We all enjoyed this exciting, delightful movie very much. It's fun to see the wizarding world during an entirely different era and new place than the familiar Harry Potter stories but told with the same creative energy and sense of humor. The story itself has plenty of suspense and action but also a sense of wonder, especially where Newt's various creatures are concerned. All of the actors are wonderful in this movie, fully inhabiting their roles and making you believe it is New York in the 1920's (but a New York we have never seen!). It's a complex and intriguing plot that pulls you right in. We all loved spending two hours in this unique, colorful, and compelling world.

Fantastic Beasts and Where to Find Them is currently available for streaming on Amazon, starting at $2.99, or on DVD.

If you've already seen this first movie, its sequel, Fantastic Beasts: The Crimes of Grindewald (a villain introduced in this first movie) is currently in theaters. I am hoping to get feeling better in time to see it on the big screen in a recliner theater! Find times and theaters near you:

Note: This post contains affiliate links. Purchases from these links provide a small commission to me (pennies per purchase), to help offset the time I spend writing for this blog, at no extra cost to you.

Saturday, November 17, 2018

Videos to Watch While Crashed

Still couchbound
I am still here, on the couch - 5 weeks and counting now. This past week was even worse (hence the lack of blog posts), but I am a tiny bit better today so far. Feeling cautiously optimistic that maybe the end of this crash is in sight. I'll discuss my theories and treatments in another post.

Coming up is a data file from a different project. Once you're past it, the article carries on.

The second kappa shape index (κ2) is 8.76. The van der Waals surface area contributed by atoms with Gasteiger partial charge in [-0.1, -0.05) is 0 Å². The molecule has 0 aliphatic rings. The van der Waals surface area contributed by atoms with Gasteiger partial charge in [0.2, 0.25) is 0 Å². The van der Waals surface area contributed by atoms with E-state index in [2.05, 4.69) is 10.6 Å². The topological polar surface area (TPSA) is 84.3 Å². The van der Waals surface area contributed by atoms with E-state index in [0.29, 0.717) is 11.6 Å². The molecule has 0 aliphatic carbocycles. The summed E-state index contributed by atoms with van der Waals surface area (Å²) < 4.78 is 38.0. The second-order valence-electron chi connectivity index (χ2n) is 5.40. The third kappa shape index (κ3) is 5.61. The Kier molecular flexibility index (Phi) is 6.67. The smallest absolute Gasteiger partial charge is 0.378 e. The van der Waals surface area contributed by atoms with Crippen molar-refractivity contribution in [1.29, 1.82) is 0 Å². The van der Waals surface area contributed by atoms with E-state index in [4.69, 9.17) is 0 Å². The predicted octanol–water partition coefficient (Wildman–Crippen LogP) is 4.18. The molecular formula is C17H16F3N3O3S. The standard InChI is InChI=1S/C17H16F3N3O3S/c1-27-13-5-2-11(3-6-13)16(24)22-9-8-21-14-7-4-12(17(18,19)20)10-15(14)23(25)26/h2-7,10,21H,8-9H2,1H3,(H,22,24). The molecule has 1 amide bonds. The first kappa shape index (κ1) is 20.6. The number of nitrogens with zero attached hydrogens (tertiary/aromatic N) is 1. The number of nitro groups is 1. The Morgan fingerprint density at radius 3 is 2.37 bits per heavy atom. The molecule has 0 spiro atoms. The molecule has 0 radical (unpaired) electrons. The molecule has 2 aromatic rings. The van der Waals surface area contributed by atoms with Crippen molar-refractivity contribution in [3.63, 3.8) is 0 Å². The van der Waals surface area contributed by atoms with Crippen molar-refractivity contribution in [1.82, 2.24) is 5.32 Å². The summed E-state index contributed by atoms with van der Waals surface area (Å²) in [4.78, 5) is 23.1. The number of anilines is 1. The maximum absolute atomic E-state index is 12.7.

Just wanted to share one way that I have spent my time while unable to sit up, write, or do much of anything. I've been watching videos from a recent ME/CFS research symposium, something I kept meaning to do but normally never have time for.

If you are also limited in what you can do, here are some videos relevant to ME/CFS to keep you occupied (and maybe teach you something or even help you with treatments!):
  • Second Annual ME/CFS Community Symposium, jointly sponsored by Stanford and Open Medicine Foundation earlier this fall - this is what I've been watching. It's a playlist, so you can choose which talks to listen to, and this was the day where top doctors and scientists reported on their research projects to the general public, including patients. If you are in need of some hope, the depth and breadth of research, the enthusiasm of the researchers, and the spirit of cooperation will lift your spirits!
  • Bateman Horne Center's series of 6 online classes for ME/CFS patients, covering the diagnosis and management of the primary characteristics of our disease, like sleep dysfunction, orthostatic intolerance, and pain.
  • Solve ME/CFS Initiative's Webinars - there are two new webinars coming up in December that you can sign up for, but you can also watch older webinars here, on topics ranging from school accommodations to research updates to treatment strategies from top doctors.
Hope those help to educate you and keep you busy! I've been stuck on the couch, but I've learned a lot this week!

Monday, November 12, 2018

Movie Monday: Ricki and the Flash